origination for much of my recent work is rooted partially in a
kind of fascination for the nature of water, which began formally,
most probably in the 'water' drawings and paintings for my 'Elements'
series of 1998.
An ongoing sub-theme is a visual consideration, making use of colour
relationships, of the tension between nature and technology, hinted
at in my extensive series, 'Divided', of 1999-2000. These related
subjects seem to combine in the 'Bridge' paintings, mostly dating
from 2002, although having evolved earlier. Two different qualities
of paint are brought together, restrained in the tectonic 'bridge'
and volatile in its environment. Fluid, drenching arrangements are
opposed to what gradually developed into a severe geometric structure,
a simple, spanning form that joins and divides, a symbol both of
'man's triumph over nature' and of unification.
In these and subsequent paintings I have used a layering technique
which permits a view of earlier spatial complexes in the compositions
and that alludes to the notion that there may be many additional
dimensions beyond or parallel to the supposed three or four, that
are unseen or incensed by human beings.
Calligraphy, especially oriental painting and writing, is an art
that has interested me since my youth and gesture has informed my
painting almost throughout my life, but positively since the late
1960s. Thus, much of the handling and imagery in my work up to the
present has a generally cursive rhythm.
Guten Tag #1. Over the organic convolutions - that may equate with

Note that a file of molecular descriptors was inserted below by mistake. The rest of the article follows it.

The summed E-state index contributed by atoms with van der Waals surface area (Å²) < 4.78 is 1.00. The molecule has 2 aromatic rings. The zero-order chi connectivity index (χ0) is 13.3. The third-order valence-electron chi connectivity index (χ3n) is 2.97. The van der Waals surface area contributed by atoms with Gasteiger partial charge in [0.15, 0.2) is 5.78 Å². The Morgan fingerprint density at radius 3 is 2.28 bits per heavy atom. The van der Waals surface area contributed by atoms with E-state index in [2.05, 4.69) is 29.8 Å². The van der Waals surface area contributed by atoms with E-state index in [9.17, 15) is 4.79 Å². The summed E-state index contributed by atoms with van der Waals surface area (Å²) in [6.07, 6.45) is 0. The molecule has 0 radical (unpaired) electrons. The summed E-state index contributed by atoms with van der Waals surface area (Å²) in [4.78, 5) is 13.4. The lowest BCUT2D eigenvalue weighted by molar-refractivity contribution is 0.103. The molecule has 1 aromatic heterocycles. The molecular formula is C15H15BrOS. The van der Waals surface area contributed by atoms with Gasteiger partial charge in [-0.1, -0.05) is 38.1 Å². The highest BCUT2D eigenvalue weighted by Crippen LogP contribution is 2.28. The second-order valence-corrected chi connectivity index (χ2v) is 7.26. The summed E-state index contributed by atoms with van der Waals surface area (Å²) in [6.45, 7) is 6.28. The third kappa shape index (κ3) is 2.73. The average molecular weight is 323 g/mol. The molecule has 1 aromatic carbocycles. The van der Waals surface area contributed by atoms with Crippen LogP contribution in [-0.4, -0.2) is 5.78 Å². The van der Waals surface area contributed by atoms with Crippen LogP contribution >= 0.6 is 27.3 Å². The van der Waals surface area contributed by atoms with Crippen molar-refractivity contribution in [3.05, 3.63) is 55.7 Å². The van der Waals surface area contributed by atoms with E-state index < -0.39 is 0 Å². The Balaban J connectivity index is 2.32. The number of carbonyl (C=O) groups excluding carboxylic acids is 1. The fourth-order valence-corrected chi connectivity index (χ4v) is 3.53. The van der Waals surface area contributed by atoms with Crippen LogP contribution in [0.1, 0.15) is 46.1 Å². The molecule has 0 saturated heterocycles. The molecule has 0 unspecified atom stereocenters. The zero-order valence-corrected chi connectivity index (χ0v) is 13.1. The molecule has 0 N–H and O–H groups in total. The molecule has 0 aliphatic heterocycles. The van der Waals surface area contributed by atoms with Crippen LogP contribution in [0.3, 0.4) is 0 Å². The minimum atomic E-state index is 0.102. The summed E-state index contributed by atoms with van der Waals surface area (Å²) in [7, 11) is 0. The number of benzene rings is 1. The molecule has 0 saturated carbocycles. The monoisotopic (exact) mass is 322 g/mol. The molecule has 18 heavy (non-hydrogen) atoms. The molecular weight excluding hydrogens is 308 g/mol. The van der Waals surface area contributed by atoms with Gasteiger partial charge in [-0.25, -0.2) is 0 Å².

forms in nature or the physiology of the human body - the painting
Guten Tag. ('tag', ['tagging'] being graffiti as well as 'day'),
has a diagonal swathe of black 'writing', like a further erasure
or imposition that hopefully bears, in a different context, the
kind of urgency and visual presence, not always defacement, that
I have experienced everywhere in the streets of South London or
Liverpool or Hong Kong - a seamless onward flow like life, one thing
Maurice Cockrill was born in Hartlepool, County Durham in 1936,
he studied painting at evening classes, and in 1960 was accepted
by Wrexham Art School to study painting full-time.
Maurice spent the next twenty years living and teaching in Liverpool,
where he became well known as a realist and was funded by the Arts
Council. In 1982 he moved to London, showing solo many times with
Bernard Jacobson Gallery. He was the subject of a retrospective
exhibition at the Walker Art Gallery in Liverpool in 1995.
Maurice Cockrill was on the Hanging Committee for the Royal Academy's
2001 Summer Exhibition.